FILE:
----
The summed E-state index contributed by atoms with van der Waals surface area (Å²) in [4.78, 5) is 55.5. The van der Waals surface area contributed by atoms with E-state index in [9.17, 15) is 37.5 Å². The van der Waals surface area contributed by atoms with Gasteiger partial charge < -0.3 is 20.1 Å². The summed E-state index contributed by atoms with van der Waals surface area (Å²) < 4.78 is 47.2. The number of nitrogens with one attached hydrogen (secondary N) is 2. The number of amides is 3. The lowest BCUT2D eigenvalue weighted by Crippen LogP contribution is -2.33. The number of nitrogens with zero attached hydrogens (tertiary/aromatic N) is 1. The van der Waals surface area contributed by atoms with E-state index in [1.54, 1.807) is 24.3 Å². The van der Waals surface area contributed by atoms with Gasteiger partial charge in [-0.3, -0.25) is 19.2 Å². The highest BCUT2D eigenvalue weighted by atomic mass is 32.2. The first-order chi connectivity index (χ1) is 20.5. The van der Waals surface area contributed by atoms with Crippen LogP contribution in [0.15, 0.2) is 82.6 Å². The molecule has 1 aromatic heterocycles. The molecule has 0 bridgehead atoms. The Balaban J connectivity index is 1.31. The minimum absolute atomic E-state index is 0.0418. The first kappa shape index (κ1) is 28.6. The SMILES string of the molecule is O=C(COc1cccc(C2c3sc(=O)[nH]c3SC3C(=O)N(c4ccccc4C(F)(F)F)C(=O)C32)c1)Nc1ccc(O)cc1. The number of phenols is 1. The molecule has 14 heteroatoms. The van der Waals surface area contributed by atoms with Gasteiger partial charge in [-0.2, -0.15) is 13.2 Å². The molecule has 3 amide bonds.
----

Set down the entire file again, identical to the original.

The summed E-state index contributed by atoms with van der Waals surface area (Å²) in [4.78, 5) is 55.5. The van der Waals surface area contributed by atoms with E-state index in [9.17, 15) is 37.5 Å². The van der Waals surface area contributed by atoms with Gasteiger partial charge < -0.3 is 20.1 Å². The summed E-state index contributed by atoms with van der Waals surface area (Å²) < 4.78 is 47.2. The number of nitrogens with one attached hydrogen (secondary N) is 2. The number of amides is 3. The lowest BCUT2D eigenvalue weighted by Crippen LogP contribution is -2.33. The number of nitrogens with zero attached hydrogens (tertiary/aromatic N) is 1. The van der Waals surface area contributed by atoms with E-state index in [1.54, 1.807) is 24.3 Å². The van der Waals surface area contributed by atoms with Gasteiger partial charge in [-0.3, -0.25) is 19.2 Å². The highest BCUT2D eigenvalue weighted by atomic mass is 32.2. The first-order chi connectivity index (χ1) is 20.5. The van der Waals surface area contributed by atoms with Crippen LogP contribution in [0.15, 0.2) is 82.6 Å². The molecule has 1 aromatic heterocycles. The molecule has 0 bridgehead atoms. The Balaban J connectivity index is 1.31. The minimum absolute atomic E-state index is 0.0418. The first kappa shape index (κ1) is 28.6. The SMILES string of the molecule is O=C(COc1cccc(C2c3sc(=O)[nH]c3SC3C(=O)N(c4ccccc4C(F)(F)F)C(=O)C32)c1)Nc1ccc(O)cc1. The number of phenols is 1. The molecule has 14 heteroatoms. The van der Waals surface area contributed by atoms with Gasteiger partial charge in [-0.2, -0.15) is 13.2 Å². The molecule has 3 amide bonds.